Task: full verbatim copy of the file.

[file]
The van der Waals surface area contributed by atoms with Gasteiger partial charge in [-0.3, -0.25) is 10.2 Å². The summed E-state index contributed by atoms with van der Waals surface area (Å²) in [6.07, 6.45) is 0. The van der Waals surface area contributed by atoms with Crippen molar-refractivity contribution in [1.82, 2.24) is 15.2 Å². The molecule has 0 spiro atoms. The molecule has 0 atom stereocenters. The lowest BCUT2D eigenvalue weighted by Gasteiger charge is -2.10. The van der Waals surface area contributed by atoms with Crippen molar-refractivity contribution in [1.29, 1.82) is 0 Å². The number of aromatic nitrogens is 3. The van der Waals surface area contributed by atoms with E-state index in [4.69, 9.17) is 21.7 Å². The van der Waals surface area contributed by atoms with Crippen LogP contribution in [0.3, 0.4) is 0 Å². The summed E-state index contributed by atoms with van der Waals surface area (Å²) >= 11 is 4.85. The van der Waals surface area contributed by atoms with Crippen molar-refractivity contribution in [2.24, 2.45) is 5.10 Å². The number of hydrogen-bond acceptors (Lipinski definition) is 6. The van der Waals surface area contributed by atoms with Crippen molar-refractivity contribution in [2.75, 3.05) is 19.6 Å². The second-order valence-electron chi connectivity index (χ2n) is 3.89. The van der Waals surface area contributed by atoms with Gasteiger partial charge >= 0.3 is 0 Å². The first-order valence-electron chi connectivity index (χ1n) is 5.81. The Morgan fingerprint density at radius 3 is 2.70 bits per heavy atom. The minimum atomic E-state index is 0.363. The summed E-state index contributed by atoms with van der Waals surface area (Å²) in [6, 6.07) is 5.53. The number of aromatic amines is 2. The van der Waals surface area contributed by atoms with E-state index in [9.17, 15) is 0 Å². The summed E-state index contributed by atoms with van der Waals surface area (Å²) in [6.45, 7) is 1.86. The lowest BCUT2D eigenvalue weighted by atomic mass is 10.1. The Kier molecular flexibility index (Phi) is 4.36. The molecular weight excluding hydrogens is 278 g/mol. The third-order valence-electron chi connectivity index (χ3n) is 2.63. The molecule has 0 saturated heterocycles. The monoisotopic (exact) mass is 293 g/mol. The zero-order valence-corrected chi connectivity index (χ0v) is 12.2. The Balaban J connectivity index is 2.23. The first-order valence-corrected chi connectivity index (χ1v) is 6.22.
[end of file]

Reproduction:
The van der Waals surface area contributed by atoms with Gasteiger partial charge in [-0.3, -0.25) is 10.2 Å². The summed E-state index contributed by atoms with van der Waals surface area (Å²) in [6.07, 6.45) is 0. The van der Waals surface area contributed by atoms with Crippen molar-refractivity contribution in [1.82, 2.24) is 15.2 Å². The molecule has 0 spiro atoms. The molecule has 0 atom stereocenters. The lowest BCUT2D eigenvalue weighted by Gasteiger charge is -2.10. The van der Waals surface area contributed by atoms with Crippen molar-refractivity contribution in [1.29, 1.82) is 0 Å². The number of aromatic nitrogens is 3. The van der Waals surface area contributed by atoms with E-state index in [4.69, 9.17) is 21.7 Å². The van der Waals surface area contributed by atoms with Crippen LogP contribution in [0.3, 0.4) is 0 Å². The summed E-state index contributed by atoms with van der Waals surface area (Å²) >= 11 is 4.85. The van der Waals surface area contributed by atoms with Crippen molar-refractivity contribution in [2.24, 2.45) is 5.10 Å². The number of hydrogen-bond acceptors (Lipinski definition) is 6. The van der Waals surface area contributed by atoms with Crippen molar-refractivity contribution in [2.75, 3.05) is 19.6 Å². The second-order valence-electron chi connectivity index (χ2n) is 3.89. The van der Waals surface area contributed by atoms with Gasteiger partial charge >= 0.3 is 0 Å². The first-order valence-electron chi connectivity index (χ1n) is 5.81. The Morgan fingerprint density at radius 3 is 2.70 bits per heavy atom. The minimum atomic E-state index is 0.363. The summed E-state index contributed by atoms with van der Waals surface area (Å²) in [6, 6.07) is 5.53. The number of aromatic amines is 2. The van der Waals surface area contributed by atoms with E-state index in [9.17, 15) is 0 Å². The summed E-state index contributed by atoms with van der Waals surface area (Å²) in [6.45, 7) is 1.86. The lowest BCUT2D eigenvalue weighted by atomic mass is 10.1. The Kier molecular flexibility index (Phi) is 4.36. The molecular weight excluding hydrogens is 278 g/mol. The third-order valence-electron chi connectivity index (χ3n) is 2.63. The molecule has 0 saturated heterocycles. The monoisotopic (exact) mass is 293 g/mol. The zero-order valence-corrected chi connectivity index (χ0v) is 12.2. The Balaban J connectivity index is 2.23. The first-order valence-corrected chi connectivity index (χ1v) is 6.22.